300 episodes

Weekly discussion programme, setting the cultural agenda every Monday

Start the Week BBC Radio 4

    • Society & Culture

Weekly discussion programme, setting the cultural agenda every Monday

    Health, sickness and exploitation

    Health, sickness and exploitation

    When people feel ill they go to the doctor for a diagnosis and what they hope will be the first step on the road to recovery. But former consultant neurologist Jules Montague argues that getting a diagnosis isn’t as simple as it sounds – they can be infected by medical bias, swayed by Big Pharma or political expedience, even refused because the condition isn’t officially recognised. In The Imaginary Patient Dr Montague meets those who have had to fight to get the right treatment.

    The GP Gavin Francis knows only too well how desperate patients can feel with undiagnosed symptoms, but in his latest work, Recovery: The Lost Art of Convalescence he’s looking at the other end of the medical journey. He warns that getting better can take longer and be far more complex than most people understand.

    The academic, Jennifer Jacquet, is interested in how far patients can be pawns in the wider power plays in the corporate world and Big Pharma. In The Playbook: How to Deny Science, Sell Lies, and Make a Killing in the Corporate World, she uses satire to expose the extraordinary lengths that corporations will go to quash inconvenient research, target scientists and forestall regulations.

    Producer: Katy Hickman

    This is the last show in the series; back on Monday 12th September.

    • 41 min
    Justice, war crimes and targeted killings

    Justice, war crimes and targeted killings

    Linda Kinstler’s Latvian grandfather disappeared after WWII and the family never spoke about him. But as she delved into Boris Kinstler’s life she found he had been a member of a killing brigade in the SS linked to the ‘Butcher of Riga’ Herbert Cukurs, before becoming a KGB agent and then vanishing. She attempts to uncover the truth in Come To This Court and Cry: How The Holocaust Ends, but also interrogates the uncertainties of memory, family, nation and justice.

    Although Herbert Cukur’s name came up frequently at the Nuremberg war crime trials for the killing of tens of thousands of Jews, he managed to escape and find refuge in South America. It was there he was murdered by Mossad agents who left a note from Those Who Will Never Forget saying ‘the condemned man has been executed’. The Israeli investigative journalist Ronen Bergman has uncovered his country’s most secret activities in Rise and Kill First: The Secret History Of Israel's Targeted Assassinations (translated by Ronnie Hope).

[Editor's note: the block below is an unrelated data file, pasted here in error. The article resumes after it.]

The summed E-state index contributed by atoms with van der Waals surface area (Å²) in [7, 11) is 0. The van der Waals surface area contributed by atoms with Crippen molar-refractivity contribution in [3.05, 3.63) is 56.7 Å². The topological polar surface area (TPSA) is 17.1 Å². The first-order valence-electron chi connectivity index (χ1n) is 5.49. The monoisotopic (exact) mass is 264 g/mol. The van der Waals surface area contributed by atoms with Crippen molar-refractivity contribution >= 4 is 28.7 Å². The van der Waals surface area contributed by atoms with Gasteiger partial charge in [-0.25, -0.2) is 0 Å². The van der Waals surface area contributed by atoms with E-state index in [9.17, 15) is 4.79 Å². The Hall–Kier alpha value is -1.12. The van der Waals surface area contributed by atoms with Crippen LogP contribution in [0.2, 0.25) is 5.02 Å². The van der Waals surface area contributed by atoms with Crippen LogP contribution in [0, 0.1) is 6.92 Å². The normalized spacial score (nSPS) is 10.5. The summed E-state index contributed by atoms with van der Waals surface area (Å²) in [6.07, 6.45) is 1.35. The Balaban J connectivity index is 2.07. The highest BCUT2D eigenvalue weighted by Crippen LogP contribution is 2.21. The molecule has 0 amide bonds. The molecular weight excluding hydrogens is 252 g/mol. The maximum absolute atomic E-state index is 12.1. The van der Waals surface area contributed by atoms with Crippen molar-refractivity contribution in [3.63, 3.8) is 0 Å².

The Nuremberg trials in the aftermath of WWII mark the birth of international law and set the framework of modern human rights law. The barrister and writer Philippe Sands has appeared frequently before international courts, and has been involved in many of the most important cases of recent years from Yugoslavia to Rwanda to Guantanamo. He explains what can be done when countries – like Russia – refuse to recognise the jurisdiction of international law.

    Producer: Katy Hickman

    • 42 min
    Social inequality - up close

    Social inequality - up close

    The failure of British politics and public institutions to tackle social inequality is down to proximity, so says the writer, performer and activist Darren McGarvey. In The Social Distance Between Us: How Remote Politics Wrecked Britain he looks at the huge gulf – geographic, economic and cultural – between those who make decisions and the people on the receiving end of them. He tells Adam Rutherford it’s time for a meaningful discussion in which the voiceless and powerless get heard. The Social Distance Between Us is BBC Radio 4's Book of the Week.

    The poet Jo Clement gives voice to the stories and people of her family’s Romany past. In her collection Outlandish she has no time for Romantic impressions of British Gypsy ethnicity as she moves from ancient stopping-places to decaying council estates. Her poems are imaginative protests that cast light on a hidden and threatened culture.